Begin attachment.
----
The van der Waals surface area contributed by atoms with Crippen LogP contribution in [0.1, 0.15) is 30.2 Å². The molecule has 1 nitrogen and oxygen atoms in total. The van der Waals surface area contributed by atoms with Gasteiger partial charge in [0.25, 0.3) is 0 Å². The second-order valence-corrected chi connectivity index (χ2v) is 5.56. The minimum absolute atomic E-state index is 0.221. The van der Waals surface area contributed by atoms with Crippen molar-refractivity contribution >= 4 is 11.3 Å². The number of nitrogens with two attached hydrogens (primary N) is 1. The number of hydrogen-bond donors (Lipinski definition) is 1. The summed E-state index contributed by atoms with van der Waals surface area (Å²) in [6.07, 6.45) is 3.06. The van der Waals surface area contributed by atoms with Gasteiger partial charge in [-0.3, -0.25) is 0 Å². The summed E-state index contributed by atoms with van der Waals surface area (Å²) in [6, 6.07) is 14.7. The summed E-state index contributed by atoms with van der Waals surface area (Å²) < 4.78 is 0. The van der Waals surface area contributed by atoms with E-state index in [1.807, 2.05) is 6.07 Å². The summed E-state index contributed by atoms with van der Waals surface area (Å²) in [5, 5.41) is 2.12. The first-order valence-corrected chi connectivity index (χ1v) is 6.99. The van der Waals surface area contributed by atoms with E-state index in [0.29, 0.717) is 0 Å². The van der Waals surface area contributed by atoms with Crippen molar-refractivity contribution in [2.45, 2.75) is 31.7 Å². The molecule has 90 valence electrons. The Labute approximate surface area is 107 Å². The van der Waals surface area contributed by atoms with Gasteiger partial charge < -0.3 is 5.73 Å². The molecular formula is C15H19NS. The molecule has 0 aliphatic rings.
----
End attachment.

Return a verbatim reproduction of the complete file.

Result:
The van der Waals surface area contributed by atoms with Crippen LogP contribution in [0.1, 0.15) is 30.2 Å². The molecule has 1 nitrogen and oxygen atoms in total. The van der Waals surface area contributed by atoms with Gasteiger partial charge in [0.25, 0.3) is 0 Å². The second-order valence-corrected chi connectivity index (χ2v) is 5.56. The minimum absolute atomic E-state index is 0.221. The van der Waals surface area contributed by atoms with Crippen molar-refractivity contribution >= 4 is 11.3 Å². The number of nitrogens with two attached hydrogens (primary N) is 1. The number of hydrogen-bond donors (Lipinski definition) is 1. The summed E-state index contributed by atoms with van der Waals surface area (Å²) in [6.07, 6.45) is 3.06. The van der Waals surface area contributed by atoms with Gasteiger partial charge in [-0.3, -0.25) is 0 Å². The summed E-state index contributed by atoms with van der Waals surface area (Å²) in [6, 6.07) is 14.7. The summed E-state index contributed by atoms with van der Waals surface area (Å²) < 4.78 is 0. The van der Waals surface area contributed by atoms with E-state index in [1.807, 2.05) is 6.07 Å². The summed E-state index contributed by atoms with van der Waals surface area (Å²) in [5, 5.41) is 2.12. The first-order valence-corrected chi connectivity index (χ1v) is 6.99. The van der Waals surface area contributed by atoms with E-state index in [0.29, 0.717) is 0 Å². The van der Waals surface area contributed by atoms with Crippen molar-refractivity contribution in [2.45, 2.75) is 31.7 Å². The molecule has 90 valence electrons. The Labute approximate surface area is 107 Å². The van der Waals surface area contributed by atoms with Gasteiger partial charge < -0.3 is 5.73 Å². The molecular formula is C15H19NS. The molecule has 0 aliphatic rings.